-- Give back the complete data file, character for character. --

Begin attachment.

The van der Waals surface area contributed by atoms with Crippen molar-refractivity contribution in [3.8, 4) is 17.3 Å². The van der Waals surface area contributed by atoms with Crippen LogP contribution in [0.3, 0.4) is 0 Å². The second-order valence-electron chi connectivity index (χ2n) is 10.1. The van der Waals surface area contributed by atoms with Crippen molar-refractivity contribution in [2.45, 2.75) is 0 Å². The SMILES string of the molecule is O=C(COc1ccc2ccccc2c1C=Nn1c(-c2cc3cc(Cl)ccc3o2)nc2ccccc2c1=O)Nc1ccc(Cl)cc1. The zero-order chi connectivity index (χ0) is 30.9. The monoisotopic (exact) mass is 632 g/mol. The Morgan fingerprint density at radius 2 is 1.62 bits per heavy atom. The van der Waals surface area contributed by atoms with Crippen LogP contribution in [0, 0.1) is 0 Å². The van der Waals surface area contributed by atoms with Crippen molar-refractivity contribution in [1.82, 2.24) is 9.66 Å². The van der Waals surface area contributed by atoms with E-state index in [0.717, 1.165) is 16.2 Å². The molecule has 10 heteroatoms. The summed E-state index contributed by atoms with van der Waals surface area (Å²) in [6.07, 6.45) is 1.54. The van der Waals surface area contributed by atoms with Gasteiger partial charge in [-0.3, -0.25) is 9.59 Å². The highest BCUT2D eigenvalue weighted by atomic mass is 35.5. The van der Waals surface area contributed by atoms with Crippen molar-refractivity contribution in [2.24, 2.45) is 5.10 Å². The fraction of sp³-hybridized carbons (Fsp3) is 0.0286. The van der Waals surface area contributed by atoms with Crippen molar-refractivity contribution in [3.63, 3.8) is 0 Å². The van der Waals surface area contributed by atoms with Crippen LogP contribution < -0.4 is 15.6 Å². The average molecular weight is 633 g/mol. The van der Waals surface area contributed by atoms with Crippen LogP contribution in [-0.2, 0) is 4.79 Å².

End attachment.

The van der Waals surface area contributed by atoms with Crippen molar-refractivity contribution in [3.8, 4) is 17.3 Å². The van der Waals surface area contributed by atoms with Crippen LogP contribution in [0.3, 0.4) is 0 Å². The second-order valence-electron chi connectivity index (χ2n) is 10.1. The van der Waals surface area contributed by atoms with Crippen molar-refractivity contribution in [2.45, 2.75) is 0 Å². The SMILES string of the molecule is O=C(COc1ccc2ccccc2c1C=Nn1c(-c2cc3cc(Cl)ccc3o2)nc2ccccc2c1=O)Nc1ccc(Cl)cc1. The zero-order chi connectivity index (χ0) is 30.9. The monoisotopic (exact) mass is 632 g/mol. The Morgan fingerprint density at radius 2 is 1.62 bits per heavy atom. The van der Waals surface area contributed by atoms with Crippen LogP contribution in [0, 0.1) is 0 Å². The van der Waals surface area contributed by atoms with Crippen molar-refractivity contribution in [1.82, 2.24) is 9.66 Å². The van der Waals surface area contributed by atoms with E-state index in [0.717, 1.165) is 16.2 Å². The molecule has 10 heteroatoms. The summed E-state index contributed by atoms with van der Waals surface area (Å²) in [6.07, 6.45) is 1.54. The van der Waals surface area contributed by atoms with Gasteiger partial charge in [-0.3, -0.25) is 9.59 Å². The highest BCUT2D eigenvalue weighted by atomic mass is 35.5. The van der Waals surface area contributed by atoms with Crippen molar-refractivity contribution in [2.24, 2.45) is 5.10 Å². The fraction of sp³-hybridized carbons (Fsp3) is 0.0286. The van der Waals surface area contributed by atoms with Crippen molar-refractivity contribution in [3.63, 3.8) is 0 Å². The van der Waals surface area contributed by atoms with Crippen LogP contribution < -0.4 is 15.6 Å². The average molecular weight is 633 g/mol. The van der Waals surface area contributed by atoms with Crippen LogP contribution in [-0.2, 0) is 4.79 Å².